Ray Chen, an Infant, and Demons at the SF Symphony
The San Francisco Symphony presented an interesting concert last Saturday with Unstuck by Andrew Norman, the Brahms Violin Concerto, and Prokofiev's Third Symphony. I asked composer Nick Benavides last Saturday whether he was there for the Brahms or the Prokofiev and he replied, "the Norman."
"Good answer," I told him. Unstuck was written in 2008 when the young Californian (originally from Modesto) had a case of composer's block with a Zurich commission in hand, so he decided not to worry about coherence. The piece sounded like a mess on YouTube but the music heard live was exciting. There seem to be 100 musical fragments thrown together in the first half of the huge orchestral piece, but it settles down into a gentle, lovely ending with cellists Peter Wyrick and Amos Yang (above) playing a soft, ethereal duet.
Then it was Brahms' Violin Concerto with Taiwan-born, Australian-raised Ray Chen, who has the looks and charisma of a Hong Kong movie star. He can also play the violin brilliantly, accurately and with musical intelligence. I stumbled across him two years ago leading the New Century Chamber Orchestra as soloist, playing Mozart, Britten and Elgar and he was great in all of it.
About halfway through the long first movement of the concerto, I heard a strange noise nearby and across the aisle saw a one-year-old infant waking from a nap in a swaddling blanket and sitting up while vocally greeting the world. For the next ten minutes, the entire front section of the orchestra heard a constant stream of "goo-goo" and "gah-gah" while the parents put a finger to their lips to shush the infant, which was ridiculous. They showed no inclination to leave their expensive seats even though their child was ruining the sonic experience for lots of people around them. At the end of the movement, an older woman sitting directly behind them leaned over and whispered something murderous, but it made no difference to the entitled, oblivious couple. Finally, a few minutes into the quiet second movement, an usher finally ordered the infant out of the hall, and mother left with babe in arms while the husband sat there and enjoyed the rest of the performance. The photo above is of the couple exiting during intermission with mom on a cell phone in one hand and the baby in the other. The entire incident was bizarre.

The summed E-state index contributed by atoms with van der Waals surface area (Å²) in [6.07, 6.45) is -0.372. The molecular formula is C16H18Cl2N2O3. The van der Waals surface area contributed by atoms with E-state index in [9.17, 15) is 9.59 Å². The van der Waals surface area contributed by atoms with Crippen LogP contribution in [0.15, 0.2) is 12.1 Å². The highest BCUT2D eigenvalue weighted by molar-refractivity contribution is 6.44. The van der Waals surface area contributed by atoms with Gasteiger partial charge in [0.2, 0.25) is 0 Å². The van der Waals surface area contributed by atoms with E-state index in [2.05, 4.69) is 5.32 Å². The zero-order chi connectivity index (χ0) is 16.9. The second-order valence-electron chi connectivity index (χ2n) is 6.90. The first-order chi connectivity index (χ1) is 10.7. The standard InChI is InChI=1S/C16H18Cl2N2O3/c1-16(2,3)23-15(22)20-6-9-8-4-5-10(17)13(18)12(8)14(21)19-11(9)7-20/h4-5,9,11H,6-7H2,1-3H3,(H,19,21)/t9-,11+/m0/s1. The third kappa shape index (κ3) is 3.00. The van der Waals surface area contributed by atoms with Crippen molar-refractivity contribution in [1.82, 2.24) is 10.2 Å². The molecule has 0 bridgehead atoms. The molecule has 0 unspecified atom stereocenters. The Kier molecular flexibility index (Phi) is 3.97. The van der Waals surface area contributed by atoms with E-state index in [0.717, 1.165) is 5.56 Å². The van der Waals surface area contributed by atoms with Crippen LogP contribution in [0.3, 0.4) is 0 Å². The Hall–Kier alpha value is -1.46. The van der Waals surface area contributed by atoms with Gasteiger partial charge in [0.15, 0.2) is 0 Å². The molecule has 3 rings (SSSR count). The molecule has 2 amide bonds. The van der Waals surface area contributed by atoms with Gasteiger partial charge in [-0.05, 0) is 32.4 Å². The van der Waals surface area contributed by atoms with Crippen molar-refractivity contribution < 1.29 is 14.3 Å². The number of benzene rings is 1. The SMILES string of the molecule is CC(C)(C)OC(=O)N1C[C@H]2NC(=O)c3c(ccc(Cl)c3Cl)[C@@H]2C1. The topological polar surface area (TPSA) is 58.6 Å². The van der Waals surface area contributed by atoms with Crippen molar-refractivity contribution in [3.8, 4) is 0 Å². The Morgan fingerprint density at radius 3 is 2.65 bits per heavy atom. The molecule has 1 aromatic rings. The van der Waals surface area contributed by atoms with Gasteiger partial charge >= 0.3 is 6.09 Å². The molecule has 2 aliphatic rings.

The Brahms performance was disappointing, too. The first two movements were taken at way too slow and sluggish a tempo, and I'm not sure if it was the fault of guest conductor Juraj Valčuha or Chen or both. At least the Gypsy-inflected final movement was wonderful, but it was too late.
After intermission, conductor Juraj Valčuha led a loud, thrilling performance of Prokofiev's Third Symphony from 1928, which was a salvage job of music from his unproduced opera, The Fiery Angel.
The opera was first produced in a major Russian opera house, the Kirov, in the early 1990s in a famous production from Covent Garden that was restaged throughout the world, including a stop at the San Francisco Opera, with Valery Gergiev conducting, a young Galina Gorchakova as the medieval heroine Renata beset by demons, and a nearly-naked St. Petersburg acrobat troupe stalking the walls, ceiling, and floor as those aforementioned demons. I had the good fortune to be a supernumerary exorcist priest in the infamous final act where 60 chorister nuns are possessed and go insane. The Third Symphony takes the musical themes from that last act and creates orchestral variations over four movements. Listening to this performance viscerally conjured the experience of being torn limb from limb by SF Opera Chorus women as they sang percussive high C's, while female supernumeraries were being stripped naked by Russian acrobats and tossed around the stage. That was some serious fun.